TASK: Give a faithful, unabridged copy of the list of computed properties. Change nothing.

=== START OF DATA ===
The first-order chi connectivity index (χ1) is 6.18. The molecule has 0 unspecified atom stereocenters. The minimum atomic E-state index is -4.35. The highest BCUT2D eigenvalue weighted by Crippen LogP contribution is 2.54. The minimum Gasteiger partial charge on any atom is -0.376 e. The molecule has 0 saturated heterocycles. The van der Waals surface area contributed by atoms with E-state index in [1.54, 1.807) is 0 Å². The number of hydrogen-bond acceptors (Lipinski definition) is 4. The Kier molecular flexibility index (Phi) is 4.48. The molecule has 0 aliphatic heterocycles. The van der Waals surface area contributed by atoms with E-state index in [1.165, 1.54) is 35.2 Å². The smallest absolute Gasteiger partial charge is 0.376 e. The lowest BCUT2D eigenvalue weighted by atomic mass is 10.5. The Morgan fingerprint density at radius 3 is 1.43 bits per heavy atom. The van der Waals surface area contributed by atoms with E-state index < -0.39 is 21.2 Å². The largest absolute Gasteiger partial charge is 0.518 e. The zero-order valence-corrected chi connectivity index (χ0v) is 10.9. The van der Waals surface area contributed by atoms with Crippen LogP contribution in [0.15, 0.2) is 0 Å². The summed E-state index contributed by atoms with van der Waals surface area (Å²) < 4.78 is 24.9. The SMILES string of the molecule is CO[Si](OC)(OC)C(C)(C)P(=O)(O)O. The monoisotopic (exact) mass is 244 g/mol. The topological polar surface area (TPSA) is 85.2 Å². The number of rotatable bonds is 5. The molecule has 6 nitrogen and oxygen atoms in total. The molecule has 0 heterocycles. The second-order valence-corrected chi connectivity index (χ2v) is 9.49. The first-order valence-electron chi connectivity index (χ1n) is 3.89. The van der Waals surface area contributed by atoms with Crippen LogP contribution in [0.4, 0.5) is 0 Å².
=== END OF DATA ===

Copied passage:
The first-order chi connectivity index (χ1) is 6.18. The molecule has 0 unspecified atom stereocenters. The minimum atomic E-state index is -4.35. The highest BCUT2D eigenvalue weighted by Crippen LogP contribution is 2.54. The minimum Gasteiger partial charge on any atom is -0.376 e. The molecule has 0 saturated heterocycles. The van der Waals surface area contributed by atoms with E-state index in [1.54, 1.807) is 0 Å². The number of hydrogen-bond acceptors (Lipinski definition) is 4. The Kier molecular flexibility index (Phi) is 4.48. The molecule has 0 aliphatic heterocycles. The van der Waals surface area contributed by atoms with E-state index in [1.165, 1.54) is 35.2 Å². The smallest absolute Gasteiger partial charge is 0.376 e. The lowest BCUT2D eigenvalue weighted by atomic mass is 10.5. The Morgan fingerprint density at radius 3 is 1.43 bits per heavy atom. The van der Waals surface area contributed by atoms with E-state index < -0.39 is 21.2 Å². The largest absolute Gasteiger partial charge is 0.518 e. The zero-order valence-corrected chi connectivity index (χ0v) is 10.9. The van der Waals surface area contributed by atoms with Crippen LogP contribution in [0.15, 0.2) is 0 Å². The summed E-state index contributed by atoms with van der Waals surface area (Å²) < 4.78 is 24.9. The SMILES string of the molecule is CO[Si](OC)(OC)C(C)(C)P(=O)(O)O. The monoisotopic (exact) mass is 244 g/mol. The topological polar surface area (TPSA) is 85.2 Å². The number of rotatable bonds is 5. The molecule has 6 nitrogen and oxygen atoms in total. The molecule has 0 heterocycles. The second-order valence-corrected chi connectivity index (χ2v) is 9.49. The first-order valence-electron chi connectivity index (χ1n) is 3.89. The van der Waals surface area contributed by atoms with Crippen LogP contribution in [0.4, 0.5) is 0 Å².